Bioresorbable scaffold stents (BRSs) were developed as an alternative to drug-eluting stents (DESs), with the hope of reducing the rate of late and very late stent thrombosis, such as the accelerated in-stent formation of neo-atherosclerosis. However, the first generation of BRSs with poly-L-lactil acid (PLLA) failed to achieve this aim. Indeed, despite high procedural success rates and favourable early outcomes, recent large-scale randomised controlled trials showed an increased rate of early and late device thrombosis when first-generation BRSs were compared with second-generation DESs [1, 2]
The magnesium-based Magmaris BRS (Biotronik AG, Bülach, Switzerland), which received a CE mark in 2016, has shown promising results in phase III trials [3, 4]. Moreover, the magnesium-based BRS might be able to overcome some of the disadvantages of first-generation BRSs by providing a higher radial force, smaller footprint and lower strut thickness, as well as faster resorption [5, 6]
Compared with metallic stents, all bioresorbable scaffolds have different mechanical properties, including higher flexibility and lower radial strength. The phenomenon of late stent recoil is the result of the balance between the elastic recoil and radial strength of the stent. Previous studies revealed that the plaque characteristics of stented segments could also affected this phenomenon .
Tanimoto et al. demonstrated that bioresorbable everolimus-eluting stent (BVS) shrank in size during the follow up period . Indeed, the authors reported an absolute late stent recoil of 0.65 ± 1.71 mm2, with the percentage late stent recoil ranging from 7.60 to 23.3%, which is higher than that observed with second-generation DESs .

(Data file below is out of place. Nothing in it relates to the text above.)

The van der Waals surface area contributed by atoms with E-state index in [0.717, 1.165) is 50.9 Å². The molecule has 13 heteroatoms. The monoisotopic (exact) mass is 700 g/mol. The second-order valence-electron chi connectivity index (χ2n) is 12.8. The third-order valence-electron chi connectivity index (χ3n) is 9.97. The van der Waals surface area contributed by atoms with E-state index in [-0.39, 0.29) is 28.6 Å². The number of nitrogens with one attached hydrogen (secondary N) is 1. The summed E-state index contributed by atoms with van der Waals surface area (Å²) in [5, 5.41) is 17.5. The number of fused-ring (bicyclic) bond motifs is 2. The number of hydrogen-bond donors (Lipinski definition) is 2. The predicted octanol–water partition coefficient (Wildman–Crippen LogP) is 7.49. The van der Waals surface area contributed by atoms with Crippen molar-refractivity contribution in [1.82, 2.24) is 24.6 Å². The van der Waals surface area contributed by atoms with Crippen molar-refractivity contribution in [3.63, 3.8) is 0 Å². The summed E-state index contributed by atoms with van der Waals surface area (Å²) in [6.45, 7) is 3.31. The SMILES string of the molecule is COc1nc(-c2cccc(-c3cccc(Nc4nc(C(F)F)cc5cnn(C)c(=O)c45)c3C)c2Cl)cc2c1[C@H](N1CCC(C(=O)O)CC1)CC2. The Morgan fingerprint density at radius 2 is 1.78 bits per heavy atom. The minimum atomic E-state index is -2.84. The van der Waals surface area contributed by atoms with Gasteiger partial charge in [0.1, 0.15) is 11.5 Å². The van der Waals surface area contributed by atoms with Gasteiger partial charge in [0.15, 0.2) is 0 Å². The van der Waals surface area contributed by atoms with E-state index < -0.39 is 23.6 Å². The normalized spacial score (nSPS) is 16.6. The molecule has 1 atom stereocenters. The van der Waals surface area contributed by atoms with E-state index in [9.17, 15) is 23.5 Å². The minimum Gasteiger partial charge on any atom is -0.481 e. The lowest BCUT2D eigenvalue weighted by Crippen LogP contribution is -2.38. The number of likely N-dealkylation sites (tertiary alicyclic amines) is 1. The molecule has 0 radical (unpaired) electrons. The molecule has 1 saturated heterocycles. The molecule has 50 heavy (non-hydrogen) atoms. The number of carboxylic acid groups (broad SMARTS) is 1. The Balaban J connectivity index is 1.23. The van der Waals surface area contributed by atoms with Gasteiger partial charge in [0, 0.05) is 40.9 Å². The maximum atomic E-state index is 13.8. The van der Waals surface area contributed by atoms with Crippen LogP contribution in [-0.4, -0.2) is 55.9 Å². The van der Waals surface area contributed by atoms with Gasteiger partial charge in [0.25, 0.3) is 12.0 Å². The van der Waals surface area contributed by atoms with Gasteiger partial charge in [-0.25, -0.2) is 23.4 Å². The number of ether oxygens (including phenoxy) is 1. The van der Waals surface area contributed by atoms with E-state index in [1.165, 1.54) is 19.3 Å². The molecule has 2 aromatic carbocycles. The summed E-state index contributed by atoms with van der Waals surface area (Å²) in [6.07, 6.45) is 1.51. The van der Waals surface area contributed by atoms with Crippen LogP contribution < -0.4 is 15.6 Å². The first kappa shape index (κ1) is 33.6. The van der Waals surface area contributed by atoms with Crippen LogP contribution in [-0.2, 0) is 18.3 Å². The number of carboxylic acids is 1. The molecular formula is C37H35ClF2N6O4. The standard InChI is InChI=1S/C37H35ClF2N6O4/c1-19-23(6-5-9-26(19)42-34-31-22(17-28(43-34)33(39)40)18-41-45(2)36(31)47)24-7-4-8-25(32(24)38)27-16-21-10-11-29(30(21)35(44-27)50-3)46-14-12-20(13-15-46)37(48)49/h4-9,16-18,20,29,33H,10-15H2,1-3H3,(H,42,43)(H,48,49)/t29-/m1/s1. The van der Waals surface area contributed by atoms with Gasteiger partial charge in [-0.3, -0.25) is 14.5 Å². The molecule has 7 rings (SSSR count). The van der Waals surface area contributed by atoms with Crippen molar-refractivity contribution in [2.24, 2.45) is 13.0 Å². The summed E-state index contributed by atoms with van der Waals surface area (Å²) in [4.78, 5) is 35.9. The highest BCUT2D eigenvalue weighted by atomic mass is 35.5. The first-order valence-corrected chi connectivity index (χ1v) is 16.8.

This phenomenon could be related to the higher flexibility of BVSs in comparison with metal stents. In addition, because the BVS is gradually metabolised, the polymer backbone loses its structural integrity over time, which could diminish its radial strength and lead the stent to shrink.
Recently Barkholt and colleagues compared mechanical properties of a magnesium-based BRS with other polymeric scaffolds and permanent metallic DESs. Recoil 120 minutes after deployment was the greatest for the magnesium-based BRS; however after appropriate post-dilatation with a noncompliant balloon all devices had similar diameters . This underlines the importance of post-dilatation after implantation of a magnesium-based BRS, as already shown by Blachutzik .
In conclusion, we report a case of unexpected late stent recoil after RMS implantation, in which different imaging modalities were used at the time of the procedure and at follow up. Although this represents a debatable issue, the combination of OCT and IVUS demonstrated a late collapse in a resorbable magnesium scaffold causing a severe stenosis.
No financial support and no other potential conflict of interest relevant to this article was reported.
Salvatore Davide Tomasello, MD, Via Pitagora da Samo 4, Acicastello, IT-95021 Catania, Davtomasello[at]gmail.com